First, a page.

While it’s officially December, forgive me as a busy schedule and the continuous rumor mill of the current wrestling landscape prevented getting this edition of the VHS Memoirs posted in November to go along with a theme for the review. The quality of the events usually dictated differently, but for the first few years of its existence, ECW touted the November to Remember as its biggest show of the year. Unfortunately, the 1998 edition of the event didn’t live up to that hype and foreshadowed some of the problems that would plague the promotion in the next few years.
A common theme that you will see throughout this show is, several performers were shoehorned onto the pay-per-view without any logical purpose and it further diluted an already clustered broadcast. At the opening, Terry Funk, who had been seen most recently at the time in the WWF for a run that started as Chainsaw Charlie, interrupted Joey Styes and claimed that Tommy Dreamer should’ve picked him as the mystery tag partner for later in the night. I love Terry Funk and it’s always great to see him on-screen, but I’m not sure what Paul Heyman was going for here because ultimately, Funk’s presence throughout the night seemed totally random to the point that it almost distracted from the rest of the PPV. For example, the opening match was The Blue Meanie and Nova vs. Road Kill and Danny Doring for a very basic tag match. While these four competitors were much more polished for pay-per-view a few years later just before the shutdown of the organization, some of the inexperience shows through here. I’m not sure if this match could’ve gotten to a second gear, but it wasn’t given the chance anyway because Funk was back at ringside to get involved in the contest. In a rather comical moment, Funk gets knocked from the apron to crash through a table, but when the table doesn’t break, the legend simply sets it up again and jumps through it. The BWO get the win, but there wasn’t really anything to this match. A side note, despite how popular the Blue World Order was the prior year, without Stevie Richards, you can tell the act had fizzled. It should also be noted that by the end of the company, Road Kill and Doring were a solid team that probably don’t get the credit they deserve for their run.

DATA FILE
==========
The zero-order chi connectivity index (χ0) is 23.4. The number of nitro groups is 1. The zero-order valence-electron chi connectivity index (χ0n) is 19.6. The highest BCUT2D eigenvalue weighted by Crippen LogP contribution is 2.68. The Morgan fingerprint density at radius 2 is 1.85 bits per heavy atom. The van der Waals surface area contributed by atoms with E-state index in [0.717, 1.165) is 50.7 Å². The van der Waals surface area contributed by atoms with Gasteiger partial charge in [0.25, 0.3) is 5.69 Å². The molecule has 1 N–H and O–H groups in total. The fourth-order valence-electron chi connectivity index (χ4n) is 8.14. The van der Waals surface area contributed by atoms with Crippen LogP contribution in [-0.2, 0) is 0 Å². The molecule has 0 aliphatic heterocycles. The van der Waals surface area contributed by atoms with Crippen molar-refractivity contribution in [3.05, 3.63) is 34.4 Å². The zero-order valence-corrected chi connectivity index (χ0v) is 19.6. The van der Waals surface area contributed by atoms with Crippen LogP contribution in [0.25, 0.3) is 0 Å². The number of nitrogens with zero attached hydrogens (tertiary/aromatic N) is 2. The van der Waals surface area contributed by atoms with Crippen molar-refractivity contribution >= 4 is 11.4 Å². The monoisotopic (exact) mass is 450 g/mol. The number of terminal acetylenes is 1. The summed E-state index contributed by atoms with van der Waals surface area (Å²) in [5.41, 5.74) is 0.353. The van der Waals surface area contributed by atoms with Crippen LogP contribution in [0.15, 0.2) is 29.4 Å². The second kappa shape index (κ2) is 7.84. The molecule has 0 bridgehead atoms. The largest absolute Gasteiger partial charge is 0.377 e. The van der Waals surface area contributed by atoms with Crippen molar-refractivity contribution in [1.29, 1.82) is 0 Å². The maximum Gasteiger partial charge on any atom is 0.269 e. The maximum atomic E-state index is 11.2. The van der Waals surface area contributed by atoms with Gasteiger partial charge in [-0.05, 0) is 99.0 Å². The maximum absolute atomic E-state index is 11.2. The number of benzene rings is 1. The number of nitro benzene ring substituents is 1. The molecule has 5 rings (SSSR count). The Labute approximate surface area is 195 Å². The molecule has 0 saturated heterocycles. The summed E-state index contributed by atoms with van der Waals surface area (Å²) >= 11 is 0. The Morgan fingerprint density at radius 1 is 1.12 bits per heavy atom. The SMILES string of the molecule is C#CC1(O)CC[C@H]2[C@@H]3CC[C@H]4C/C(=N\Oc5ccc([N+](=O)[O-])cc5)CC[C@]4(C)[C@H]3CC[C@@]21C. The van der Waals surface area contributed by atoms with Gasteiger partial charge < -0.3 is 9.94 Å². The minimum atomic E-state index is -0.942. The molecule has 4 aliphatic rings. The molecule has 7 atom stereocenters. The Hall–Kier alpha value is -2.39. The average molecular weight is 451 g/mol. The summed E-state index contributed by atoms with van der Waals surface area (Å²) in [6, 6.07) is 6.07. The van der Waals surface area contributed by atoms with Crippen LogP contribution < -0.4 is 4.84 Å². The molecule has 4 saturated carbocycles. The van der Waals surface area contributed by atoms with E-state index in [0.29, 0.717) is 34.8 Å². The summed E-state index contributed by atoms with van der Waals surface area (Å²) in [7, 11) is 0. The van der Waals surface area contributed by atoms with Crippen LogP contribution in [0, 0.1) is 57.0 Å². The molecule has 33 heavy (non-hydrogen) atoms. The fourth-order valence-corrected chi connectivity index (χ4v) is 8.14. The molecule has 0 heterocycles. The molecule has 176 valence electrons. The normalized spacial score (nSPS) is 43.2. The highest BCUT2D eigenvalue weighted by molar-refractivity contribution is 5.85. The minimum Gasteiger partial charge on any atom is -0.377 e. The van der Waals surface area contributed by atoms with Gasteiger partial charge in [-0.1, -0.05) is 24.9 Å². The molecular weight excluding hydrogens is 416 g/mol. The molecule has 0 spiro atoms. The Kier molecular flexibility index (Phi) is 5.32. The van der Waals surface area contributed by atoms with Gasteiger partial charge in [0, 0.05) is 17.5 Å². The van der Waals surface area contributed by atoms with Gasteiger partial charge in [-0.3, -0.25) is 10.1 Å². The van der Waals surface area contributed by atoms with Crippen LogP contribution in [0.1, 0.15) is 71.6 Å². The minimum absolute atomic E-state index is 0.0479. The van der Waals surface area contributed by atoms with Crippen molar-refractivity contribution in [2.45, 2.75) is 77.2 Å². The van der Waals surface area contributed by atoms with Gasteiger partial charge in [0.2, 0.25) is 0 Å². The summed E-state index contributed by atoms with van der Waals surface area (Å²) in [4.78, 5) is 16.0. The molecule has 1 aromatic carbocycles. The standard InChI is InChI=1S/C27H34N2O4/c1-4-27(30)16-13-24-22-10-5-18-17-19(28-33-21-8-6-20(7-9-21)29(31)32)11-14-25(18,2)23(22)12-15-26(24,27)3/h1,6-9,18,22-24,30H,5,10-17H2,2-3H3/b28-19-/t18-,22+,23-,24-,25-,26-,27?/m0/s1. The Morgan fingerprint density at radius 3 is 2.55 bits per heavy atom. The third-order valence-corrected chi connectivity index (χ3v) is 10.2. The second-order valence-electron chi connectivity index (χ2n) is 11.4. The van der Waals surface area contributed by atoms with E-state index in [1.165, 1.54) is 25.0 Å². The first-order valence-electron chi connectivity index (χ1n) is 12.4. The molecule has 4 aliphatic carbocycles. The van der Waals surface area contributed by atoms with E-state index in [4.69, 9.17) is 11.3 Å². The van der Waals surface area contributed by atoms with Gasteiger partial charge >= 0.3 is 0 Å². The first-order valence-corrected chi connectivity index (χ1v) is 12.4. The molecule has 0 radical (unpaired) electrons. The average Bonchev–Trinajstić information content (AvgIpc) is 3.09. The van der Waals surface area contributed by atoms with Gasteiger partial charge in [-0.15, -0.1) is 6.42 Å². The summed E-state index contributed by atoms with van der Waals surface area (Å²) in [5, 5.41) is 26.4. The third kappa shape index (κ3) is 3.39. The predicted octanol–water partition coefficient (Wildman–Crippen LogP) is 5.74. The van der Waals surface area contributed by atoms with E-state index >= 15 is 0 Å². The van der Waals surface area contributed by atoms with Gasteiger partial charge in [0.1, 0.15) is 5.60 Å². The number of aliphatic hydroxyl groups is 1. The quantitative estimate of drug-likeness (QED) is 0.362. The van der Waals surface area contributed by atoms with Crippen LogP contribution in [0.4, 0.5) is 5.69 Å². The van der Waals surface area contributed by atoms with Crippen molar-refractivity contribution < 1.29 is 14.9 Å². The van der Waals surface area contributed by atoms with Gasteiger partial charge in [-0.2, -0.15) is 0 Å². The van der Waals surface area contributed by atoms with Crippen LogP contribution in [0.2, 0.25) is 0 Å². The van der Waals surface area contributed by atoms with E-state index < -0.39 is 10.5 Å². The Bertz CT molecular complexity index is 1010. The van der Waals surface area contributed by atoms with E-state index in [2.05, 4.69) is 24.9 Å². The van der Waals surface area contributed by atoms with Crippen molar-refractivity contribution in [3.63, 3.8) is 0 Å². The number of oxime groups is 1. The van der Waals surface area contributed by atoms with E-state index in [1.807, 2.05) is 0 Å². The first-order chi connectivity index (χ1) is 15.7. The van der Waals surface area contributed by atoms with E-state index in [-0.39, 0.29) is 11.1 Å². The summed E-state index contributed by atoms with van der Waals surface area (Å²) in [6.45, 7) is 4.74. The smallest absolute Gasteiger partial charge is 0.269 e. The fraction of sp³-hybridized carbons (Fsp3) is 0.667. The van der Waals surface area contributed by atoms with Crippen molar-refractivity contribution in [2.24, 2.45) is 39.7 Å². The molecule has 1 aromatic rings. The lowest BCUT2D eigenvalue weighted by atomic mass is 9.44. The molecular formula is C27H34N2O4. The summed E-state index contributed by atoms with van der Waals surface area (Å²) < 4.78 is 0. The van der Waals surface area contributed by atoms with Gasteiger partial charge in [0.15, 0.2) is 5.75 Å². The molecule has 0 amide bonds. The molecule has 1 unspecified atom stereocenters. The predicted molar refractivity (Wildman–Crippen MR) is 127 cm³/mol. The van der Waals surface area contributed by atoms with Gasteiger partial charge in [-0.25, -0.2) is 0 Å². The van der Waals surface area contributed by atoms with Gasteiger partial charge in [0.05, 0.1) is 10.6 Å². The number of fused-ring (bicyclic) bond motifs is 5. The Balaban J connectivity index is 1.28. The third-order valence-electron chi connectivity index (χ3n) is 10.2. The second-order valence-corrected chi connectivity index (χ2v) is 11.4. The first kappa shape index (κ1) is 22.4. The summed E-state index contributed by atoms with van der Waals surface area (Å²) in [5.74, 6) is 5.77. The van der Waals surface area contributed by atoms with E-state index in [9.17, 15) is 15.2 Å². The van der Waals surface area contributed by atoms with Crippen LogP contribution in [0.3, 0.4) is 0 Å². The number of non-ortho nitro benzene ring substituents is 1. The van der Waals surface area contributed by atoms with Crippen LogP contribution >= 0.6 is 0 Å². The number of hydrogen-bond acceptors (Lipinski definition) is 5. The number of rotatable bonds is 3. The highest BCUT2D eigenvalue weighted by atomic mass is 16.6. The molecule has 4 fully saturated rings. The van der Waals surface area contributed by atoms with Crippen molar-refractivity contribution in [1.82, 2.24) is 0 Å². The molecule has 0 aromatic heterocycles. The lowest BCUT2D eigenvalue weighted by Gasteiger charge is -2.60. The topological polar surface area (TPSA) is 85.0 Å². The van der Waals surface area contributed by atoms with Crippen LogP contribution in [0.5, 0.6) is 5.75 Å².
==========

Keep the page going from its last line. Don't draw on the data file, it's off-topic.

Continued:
As far as performers being shoehorned into a segment, Tracy Smothers vs. Tommy Rogers was a prime example of it. This was a situation where the performers are entertaining, but this particular mixture just didn’t yield those results. For whatever reason, Chris Chetti was at ringside with Rogers, and Ulf Herman was alongside the FBI. On paper, Smothers vs. Rogers should be a solid bout, but constant interference from each wrestler on the outside to get a chance to do a spot on pay-per-view kept this an average match at best. It becomes a constant cluster and the bout doesn’t develop any pace so it’s just disjointed spots for about six minutes. Rogers tried to cut a pre-match baby face promo about New Orleans and it becomes very apparent why he wasn’t known for his mic work throughout his accomplished career. The contest received very little crowd reaction even after Rogers got the victory.
Post-match, Mabel made a one-off surprise appearance wearing an FBI t-shirt and attacked Chetti without any explanation. Spike Dudley made the save and after a brief exchanged pinned Mabel. As will also be seen later in the show, this pay-per-view starts to look like random wrestlers just happened to show up so Heyman threw them onto the show. At this point, because of the Funk interruption that dragged to start the show, it’s 45 minutes into the broadcast and there hasn’t been anything that was PPV quality.